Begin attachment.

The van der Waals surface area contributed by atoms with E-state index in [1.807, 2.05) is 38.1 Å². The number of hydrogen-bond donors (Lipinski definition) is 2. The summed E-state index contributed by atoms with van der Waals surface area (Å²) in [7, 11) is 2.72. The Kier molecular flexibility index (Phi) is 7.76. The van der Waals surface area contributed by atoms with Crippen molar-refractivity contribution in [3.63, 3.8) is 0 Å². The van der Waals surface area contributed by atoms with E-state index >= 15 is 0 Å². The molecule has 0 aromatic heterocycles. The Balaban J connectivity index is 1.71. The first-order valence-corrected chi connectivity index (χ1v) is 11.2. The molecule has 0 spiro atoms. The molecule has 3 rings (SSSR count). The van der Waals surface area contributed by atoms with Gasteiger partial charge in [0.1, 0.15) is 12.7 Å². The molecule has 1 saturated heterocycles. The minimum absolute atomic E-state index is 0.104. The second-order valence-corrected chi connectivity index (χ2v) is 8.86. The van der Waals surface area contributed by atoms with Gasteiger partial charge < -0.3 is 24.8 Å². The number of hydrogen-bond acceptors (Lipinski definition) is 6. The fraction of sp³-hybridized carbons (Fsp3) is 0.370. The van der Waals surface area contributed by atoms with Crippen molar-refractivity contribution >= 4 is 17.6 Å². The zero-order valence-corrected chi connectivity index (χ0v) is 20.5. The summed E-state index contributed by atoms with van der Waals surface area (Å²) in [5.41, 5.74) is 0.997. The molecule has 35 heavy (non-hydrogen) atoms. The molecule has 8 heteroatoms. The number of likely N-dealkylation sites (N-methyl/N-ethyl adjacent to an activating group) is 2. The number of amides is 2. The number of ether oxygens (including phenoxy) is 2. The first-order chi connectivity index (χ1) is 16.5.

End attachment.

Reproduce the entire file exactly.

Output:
The van der Waals surface area contributed by atoms with E-state index in [1.807, 2.05) is 38.1 Å². The number of hydrogen-bond donors (Lipinski definition) is 2. The summed E-state index contributed by atoms with van der Waals surface area (Å²) in [7, 11) is 2.72. The Kier molecular flexibility index (Phi) is 7.76. The van der Waals surface area contributed by atoms with Crippen molar-refractivity contribution in [3.63, 3.8) is 0 Å². The van der Waals surface area contributed by atoms with E-state index >= 15 is 0 Å². The molecule has 0 aromatic heterocycles. The Balaban J connectivity index is 1.71. The first-order valence-corrected chi connectivity index (χ1v) is 11.2. The molecule has 0 spiro atoms. The molecule has 3 rings (SSSR count). The van der Waals surface area contributed by atoms with Gasteiger partial charge in [0.1, 0.15) is 12.7 Å². The molecule has 1 saturated heterocycles. The minimum absolute atomic E-state index is 0.104. The second-order valence-corrected chi connectivity index (χ2v) is 8.86. The van der Waals surface area contributed by atoms with Gasteiger partial charge < -0.3 is 24.8 Å². The number of hydrogen-bond acceptors (Lipinski definition) is 6. The fraction of sp³-hybridized carbons (Fsp3) is 0.370. The van der Waals surface area contributed by atoms with Crippen molar-refractivity contribution >= 4 is 17.6 Å². The zero-order valence-corrected chi connectivity index (χ0v) is 20.5. The summed E-state index contributed by atoms with van der Waals surface area (Å²) in [5.41, 5.74) is 0.997. The molecule has 35 heavy (non-hydrogen) atoms. The molecule has 8 heteroatoms. The number of likely N-dealkylation sites (N-methyl/N-ethyl adjacent to an activating group) is 2. The number of amides is 2. The number of ether oxygens (including phenoxy) is 2. The first-order chi connectivity index (χ1) is 16.5.